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Safety-Critical Java Level 2: Applications, Modelling, and Verification

Luckcuck, Matthew (2016) Safety-Critical Java Level 2: Applications, Modelling, and Verification. PhD thesis, University of York.

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Abstract

Safety-Critical Java (SCJ) introduces a new programming paradigm for applications that must be certified. To aid certification, SCJ is organised into three compliance levels, which increase in complexity from Level 0 to Level 2. The SCJ language specification (JSR 302) is an Open Group Standard, but it does not include verification techniques. Previous work has addressed verification for Level 0 and Level 1 programs. This thesis supports the much more complex SCJ Level 2 programs, which allow for the programming of highly concurrent multi-processor applications with Java threads, and wait and notify mechanisms. The SCJ language specification is clear on what constitutes a Level 2 program but not why it should be used. The utility of Levels 0 and 1 are clear from their features. The scheduling behaviour required by a program is a primary indicator of whether or not Level 0 should be used. However, both Levels 1 and 2 use concurrency and fixed-priority scheduling, so this cannot be used as an indicator to choose between them. This thesis presents the first examination of utility of the unique features of Level 2 and presents use cases that justify the availability of these features. This thesis presents a technique for modelling SCJ Level 2 programs using the state-rich process algebra Circus. The model abstracts away from resources (for example, memory) and scheduling. An SCJ Level 2 program is represented by a combination of a generic model of the SCJ API (the framework model) and an application-specific model (the application model) of that program. The framework model is reused for each modelled program, whereas the application model is generated afresh. This is the first formal semantics of the SCJ Level 2 paradigm and it provides both top-down and bottom-up benefits. Top-down, it is an essential ingredient in the development of refinement-based reasoning techniques for SCJ Level 2 programs. These can be used to develop Level 2 programs that are correct-by-construction. Bottom-up, the technique can be used as a verification tool for Level 2 programs. This is achieved with the Failures Divergences Refinement checker version 3 (FDR3), after translating the model from Circus to the machine readable version of CSP (CSPM). FDR3 allows animation and model checking, which can reveal sources of deadlock, livelock, and divergence. The CSPM version of the model fits the same pattern, with a generic model of the API being combined with an application-specific model of the program. Because the model ignores scheduling, these checks are a worst-case analysis and can give false-negatives.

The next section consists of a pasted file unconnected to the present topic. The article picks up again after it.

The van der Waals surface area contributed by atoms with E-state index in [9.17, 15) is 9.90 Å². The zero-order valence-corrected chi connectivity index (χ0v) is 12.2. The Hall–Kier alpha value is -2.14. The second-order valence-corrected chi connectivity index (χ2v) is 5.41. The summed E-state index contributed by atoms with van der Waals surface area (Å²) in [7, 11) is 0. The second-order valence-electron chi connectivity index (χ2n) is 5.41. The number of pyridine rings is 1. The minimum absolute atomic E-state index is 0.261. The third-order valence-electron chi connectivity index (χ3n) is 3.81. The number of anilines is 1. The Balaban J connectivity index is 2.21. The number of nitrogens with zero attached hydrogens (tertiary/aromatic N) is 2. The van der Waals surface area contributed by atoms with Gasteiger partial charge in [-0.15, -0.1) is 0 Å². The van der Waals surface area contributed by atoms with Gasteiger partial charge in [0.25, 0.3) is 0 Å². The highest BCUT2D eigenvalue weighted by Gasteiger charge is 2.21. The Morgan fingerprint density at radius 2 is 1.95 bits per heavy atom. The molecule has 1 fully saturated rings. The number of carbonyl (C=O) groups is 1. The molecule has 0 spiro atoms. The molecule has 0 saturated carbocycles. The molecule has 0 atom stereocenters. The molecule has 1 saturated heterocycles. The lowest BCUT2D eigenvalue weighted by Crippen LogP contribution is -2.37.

Item Type: Thesis (PhD)
Academic Units: The University of York > Computer Science (York)
Identification Number/EthosID: uk.bl.ethos.721890
Depositing User: Dr Matthew Luckcuck
Date Deposited: 31 Aug 2017 10:54
Last Modified: 24 Jul 2018 15:22
URI: http://etheses.whiterose.ac.uk/id/eprint/17743

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